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Equity in tertiary education in Central America : an overview
 
Author:Bashir, Sajitha; Luque, Javier; Collection Title:Policy Research working paper ; no. WPS 6180
Country:Central America; Date Stored:2012/08/21
Document Date:2012/08/01Document Type:Policy Research Working Paper
SubTopics:Access & Equity in Basic Education; Teaching and Learning; Tertiary Education; Education For All; Gender and EducationLanguage:English
Region:Latin America & CaribbeanReport Number:WPS6180
Volume No:1 of 1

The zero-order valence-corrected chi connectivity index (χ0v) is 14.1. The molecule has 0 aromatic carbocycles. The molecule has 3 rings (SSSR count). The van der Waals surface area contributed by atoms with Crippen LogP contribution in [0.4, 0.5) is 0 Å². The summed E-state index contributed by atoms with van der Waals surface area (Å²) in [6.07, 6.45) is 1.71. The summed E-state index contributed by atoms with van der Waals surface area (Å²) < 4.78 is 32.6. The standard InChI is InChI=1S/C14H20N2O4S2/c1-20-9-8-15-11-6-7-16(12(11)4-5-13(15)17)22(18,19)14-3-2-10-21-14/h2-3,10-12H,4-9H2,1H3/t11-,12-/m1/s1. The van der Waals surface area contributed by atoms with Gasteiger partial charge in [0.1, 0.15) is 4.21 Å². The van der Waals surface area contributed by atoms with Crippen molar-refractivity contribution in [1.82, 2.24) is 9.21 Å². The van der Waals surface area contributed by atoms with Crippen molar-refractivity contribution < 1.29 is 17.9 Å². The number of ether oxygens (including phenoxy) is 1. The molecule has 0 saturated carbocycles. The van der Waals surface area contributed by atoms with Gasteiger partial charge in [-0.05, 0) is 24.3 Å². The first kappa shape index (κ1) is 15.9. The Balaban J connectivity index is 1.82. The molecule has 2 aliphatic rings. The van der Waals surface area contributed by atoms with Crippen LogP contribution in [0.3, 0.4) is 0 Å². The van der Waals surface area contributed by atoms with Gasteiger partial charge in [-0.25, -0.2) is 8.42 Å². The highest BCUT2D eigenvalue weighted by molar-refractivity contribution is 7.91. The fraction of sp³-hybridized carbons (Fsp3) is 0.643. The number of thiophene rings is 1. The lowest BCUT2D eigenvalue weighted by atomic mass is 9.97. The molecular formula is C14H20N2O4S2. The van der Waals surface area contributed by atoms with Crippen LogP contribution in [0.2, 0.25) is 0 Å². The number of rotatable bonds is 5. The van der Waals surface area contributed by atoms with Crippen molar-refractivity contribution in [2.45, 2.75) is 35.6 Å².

Summary: This paper analyzes the evolution in socio-economic and ethnic disparities in tertiary education attainment, participation, and completion and labor market outcomes in the six countries of Central America. There is evidence of differential progress, with Costa Rica, a middle-income country, and Nicaragua, a low-income country, having improved participation of low-income students in tertiary education, while this continues to be negligible in Guatemala, El Salvador, and Honduras. Wide differentials in salaries linked to socio-economic background can signal differences in the quality of tertiary education or prior educational experiences. The analysis distinguishes between long-term and short-term constraints and the key transitions in the education cycle that impede access to tertiary education. The main obstacle to accessing tertiary education for poor students is the failure to either start or complete secondary education, suggesting different priorities for different countries in addressing long-term constraints. However, problems also arise within tertiary education, as in all countries the average tertiary education completion rate is below 50 percent, with even lower rates for students from low-income families and indigenous backgrounds. The paper uses an OECD framework for public policies for promoting equity in tertiary education to assess policies in Central American countries and concludes that many of them currently lack the policies, instruments, and institutional mechanisms to promote greater equity in tertiary education. The paper highlights how valuable insights can be obtained from analysis of household survey data in the absence of comprehensive data on tertiary education which is typical of many developing countries.

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